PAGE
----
Postponed due to coronavirus-related measures
Personally speaking, I think that Scorched by Wadi Mouawad is a story that invites one gently and with great humour into a world that turns out to be cruel, unpredictable and complex. Having said that, this world unfolds as human and clear. The fates of people are frightening, even more so because these are people who live like the rest of us, or, if I put it more humbly, who live as mundanely as I view life myself. They live in a privileged European world, with all the rights, with all the roles that befit us as human beings, they live like daughters, sons, mothers, teachers, they go to recreational boxing; as partners, female or male, they inhabit the roles that they play on a daily basis, torn between conflicts and challenges, but never give up, and above all they seem to stand firm, strong, and omniscient.
In Scorched, these people feature specifically as three characters. A mother and her twins: a son and a daughter. The harmony and everyday mundanity stop abruptly as one day the mother decides to sink into silence. She stops speaking entirely one day. Having lost the will to live, she is slowly drifting away from this world. Her motivation for silence remains unclear to all who are in any way related to her. In a letter, addressed to her adult daughter and son she leaves clear instructions. He is to find their father, whom they have never met, while she has to find a brother they did not know even existed. From there on, nothing is simple and mundane anymore. The twins struggle with many prejudices, their own desires and projections. Who is their mother? Who was she before she became a mother? What was it that she experienced? Above all, it seems that this journey radically changes the mindset or the knowledge of who they are.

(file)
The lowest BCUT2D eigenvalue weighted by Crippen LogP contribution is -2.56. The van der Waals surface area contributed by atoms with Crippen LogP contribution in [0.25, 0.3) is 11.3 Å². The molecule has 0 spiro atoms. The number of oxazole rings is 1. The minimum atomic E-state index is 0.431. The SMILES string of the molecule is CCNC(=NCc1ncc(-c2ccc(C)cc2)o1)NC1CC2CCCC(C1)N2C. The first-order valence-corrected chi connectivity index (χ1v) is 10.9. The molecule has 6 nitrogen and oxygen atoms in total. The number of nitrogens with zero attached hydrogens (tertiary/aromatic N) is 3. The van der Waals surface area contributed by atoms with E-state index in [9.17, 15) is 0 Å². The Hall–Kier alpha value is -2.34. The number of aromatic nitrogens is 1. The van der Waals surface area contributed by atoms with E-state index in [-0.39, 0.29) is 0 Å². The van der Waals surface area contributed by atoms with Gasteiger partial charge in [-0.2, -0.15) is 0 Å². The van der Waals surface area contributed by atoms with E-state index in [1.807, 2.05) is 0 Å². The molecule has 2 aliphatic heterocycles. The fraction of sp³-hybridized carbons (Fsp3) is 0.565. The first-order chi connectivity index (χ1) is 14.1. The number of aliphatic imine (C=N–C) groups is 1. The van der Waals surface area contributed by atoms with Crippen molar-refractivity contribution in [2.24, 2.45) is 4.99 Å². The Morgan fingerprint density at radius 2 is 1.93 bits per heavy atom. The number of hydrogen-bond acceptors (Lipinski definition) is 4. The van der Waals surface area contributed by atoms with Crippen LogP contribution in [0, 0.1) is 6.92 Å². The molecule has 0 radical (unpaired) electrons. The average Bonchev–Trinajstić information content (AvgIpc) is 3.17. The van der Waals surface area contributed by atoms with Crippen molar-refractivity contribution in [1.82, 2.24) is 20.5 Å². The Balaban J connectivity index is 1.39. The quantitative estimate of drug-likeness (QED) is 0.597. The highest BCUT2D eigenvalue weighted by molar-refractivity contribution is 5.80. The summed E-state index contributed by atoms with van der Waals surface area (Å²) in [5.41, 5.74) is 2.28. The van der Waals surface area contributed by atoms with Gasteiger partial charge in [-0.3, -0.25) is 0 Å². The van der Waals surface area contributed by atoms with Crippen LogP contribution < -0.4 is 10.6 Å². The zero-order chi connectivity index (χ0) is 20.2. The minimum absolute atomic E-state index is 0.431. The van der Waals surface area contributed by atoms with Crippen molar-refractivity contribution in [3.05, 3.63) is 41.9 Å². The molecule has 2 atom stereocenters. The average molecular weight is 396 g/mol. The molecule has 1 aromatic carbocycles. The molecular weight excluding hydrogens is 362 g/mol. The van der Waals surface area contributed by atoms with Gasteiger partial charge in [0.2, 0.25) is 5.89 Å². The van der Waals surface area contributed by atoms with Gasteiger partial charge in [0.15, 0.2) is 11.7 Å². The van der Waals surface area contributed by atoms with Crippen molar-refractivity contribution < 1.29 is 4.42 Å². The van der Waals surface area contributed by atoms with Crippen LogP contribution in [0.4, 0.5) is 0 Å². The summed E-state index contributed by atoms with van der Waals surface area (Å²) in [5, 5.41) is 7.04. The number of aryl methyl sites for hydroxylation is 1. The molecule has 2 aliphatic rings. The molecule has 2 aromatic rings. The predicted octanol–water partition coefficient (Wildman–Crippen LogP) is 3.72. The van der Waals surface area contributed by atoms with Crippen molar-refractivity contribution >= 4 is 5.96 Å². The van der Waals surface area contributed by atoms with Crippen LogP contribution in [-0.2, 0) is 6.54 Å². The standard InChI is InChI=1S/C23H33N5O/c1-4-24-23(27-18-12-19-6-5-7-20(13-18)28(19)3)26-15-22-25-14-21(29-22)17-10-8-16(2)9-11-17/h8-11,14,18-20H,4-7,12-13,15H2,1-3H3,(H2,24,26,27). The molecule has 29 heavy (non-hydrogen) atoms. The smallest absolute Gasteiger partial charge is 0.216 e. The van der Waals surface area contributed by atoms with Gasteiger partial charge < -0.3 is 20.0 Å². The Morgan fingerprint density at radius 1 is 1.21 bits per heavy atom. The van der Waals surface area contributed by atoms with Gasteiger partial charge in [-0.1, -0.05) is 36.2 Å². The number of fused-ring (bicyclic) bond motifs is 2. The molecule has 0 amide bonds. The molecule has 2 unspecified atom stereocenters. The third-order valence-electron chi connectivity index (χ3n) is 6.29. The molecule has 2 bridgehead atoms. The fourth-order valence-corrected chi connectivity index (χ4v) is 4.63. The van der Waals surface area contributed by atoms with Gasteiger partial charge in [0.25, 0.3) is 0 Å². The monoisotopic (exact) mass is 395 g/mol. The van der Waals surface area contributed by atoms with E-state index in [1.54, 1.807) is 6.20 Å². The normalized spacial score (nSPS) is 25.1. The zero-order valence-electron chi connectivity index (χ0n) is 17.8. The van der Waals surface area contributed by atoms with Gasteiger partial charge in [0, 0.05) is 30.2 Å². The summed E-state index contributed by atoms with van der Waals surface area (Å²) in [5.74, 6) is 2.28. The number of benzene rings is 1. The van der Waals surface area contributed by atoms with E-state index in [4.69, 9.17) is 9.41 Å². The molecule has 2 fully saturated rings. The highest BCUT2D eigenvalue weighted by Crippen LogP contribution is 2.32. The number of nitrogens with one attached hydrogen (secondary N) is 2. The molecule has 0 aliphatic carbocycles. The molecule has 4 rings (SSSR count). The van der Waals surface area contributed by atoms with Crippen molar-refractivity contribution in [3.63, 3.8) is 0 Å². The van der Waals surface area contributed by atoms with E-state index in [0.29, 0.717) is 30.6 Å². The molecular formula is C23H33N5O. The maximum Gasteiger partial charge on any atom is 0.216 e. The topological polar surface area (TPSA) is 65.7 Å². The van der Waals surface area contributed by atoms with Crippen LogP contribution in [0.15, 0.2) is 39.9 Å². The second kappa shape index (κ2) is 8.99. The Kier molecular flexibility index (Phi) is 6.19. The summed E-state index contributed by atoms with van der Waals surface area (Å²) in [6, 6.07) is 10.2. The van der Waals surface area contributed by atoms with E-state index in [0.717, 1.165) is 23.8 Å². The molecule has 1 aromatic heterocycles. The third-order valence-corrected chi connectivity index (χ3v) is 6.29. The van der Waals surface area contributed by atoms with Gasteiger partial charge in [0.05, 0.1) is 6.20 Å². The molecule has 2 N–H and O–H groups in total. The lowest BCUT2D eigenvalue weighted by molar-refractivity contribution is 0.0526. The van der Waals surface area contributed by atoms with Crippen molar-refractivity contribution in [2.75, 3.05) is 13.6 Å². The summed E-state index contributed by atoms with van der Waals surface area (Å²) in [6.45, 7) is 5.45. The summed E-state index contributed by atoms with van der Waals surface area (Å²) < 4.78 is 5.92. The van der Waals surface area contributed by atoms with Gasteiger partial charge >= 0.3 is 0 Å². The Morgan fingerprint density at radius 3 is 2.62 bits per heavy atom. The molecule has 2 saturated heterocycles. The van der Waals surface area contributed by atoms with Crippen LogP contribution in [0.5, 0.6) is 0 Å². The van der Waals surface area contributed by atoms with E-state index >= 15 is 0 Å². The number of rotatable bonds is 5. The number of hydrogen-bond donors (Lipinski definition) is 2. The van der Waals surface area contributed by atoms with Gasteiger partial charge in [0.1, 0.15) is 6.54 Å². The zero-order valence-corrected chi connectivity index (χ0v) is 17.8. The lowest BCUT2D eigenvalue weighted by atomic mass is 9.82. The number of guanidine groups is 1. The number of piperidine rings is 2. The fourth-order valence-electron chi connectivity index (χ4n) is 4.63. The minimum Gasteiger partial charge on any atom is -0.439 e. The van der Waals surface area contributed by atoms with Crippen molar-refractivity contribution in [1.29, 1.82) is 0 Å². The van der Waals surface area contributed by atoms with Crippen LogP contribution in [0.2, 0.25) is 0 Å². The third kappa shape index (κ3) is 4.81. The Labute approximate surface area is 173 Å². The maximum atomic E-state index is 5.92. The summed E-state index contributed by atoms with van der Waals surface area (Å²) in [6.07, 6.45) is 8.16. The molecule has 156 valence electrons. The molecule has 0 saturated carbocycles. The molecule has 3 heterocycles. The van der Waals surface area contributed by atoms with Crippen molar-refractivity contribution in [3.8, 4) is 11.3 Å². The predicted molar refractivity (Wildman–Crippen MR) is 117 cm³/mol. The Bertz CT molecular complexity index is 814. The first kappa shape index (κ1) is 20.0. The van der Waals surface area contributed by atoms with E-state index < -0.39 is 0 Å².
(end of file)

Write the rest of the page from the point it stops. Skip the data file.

This is how Scorched redirects its attention from a mundane big picture to the context of the time and place of mother’s growing up and youth. The son and daughter supplement their growing up by heading off to uncover the path finished by their mother. Following her trail and riddled with puzzles she left behind after her death in her letters, they try to reach two people: their father and a brother. It is a path that becomes mythical, instructing them with many lessons on how to be human. And on what is war. And how the war creates and destroys lives. And how to live after the war. And how to suffer it all. And how to be together afterwards. And what it means to accept someone afterwards, with everything that there is. And despite all this, how to keep searching for light in this life. And how not to forget how to love and then fall silent.
Nina Rajić Kranjac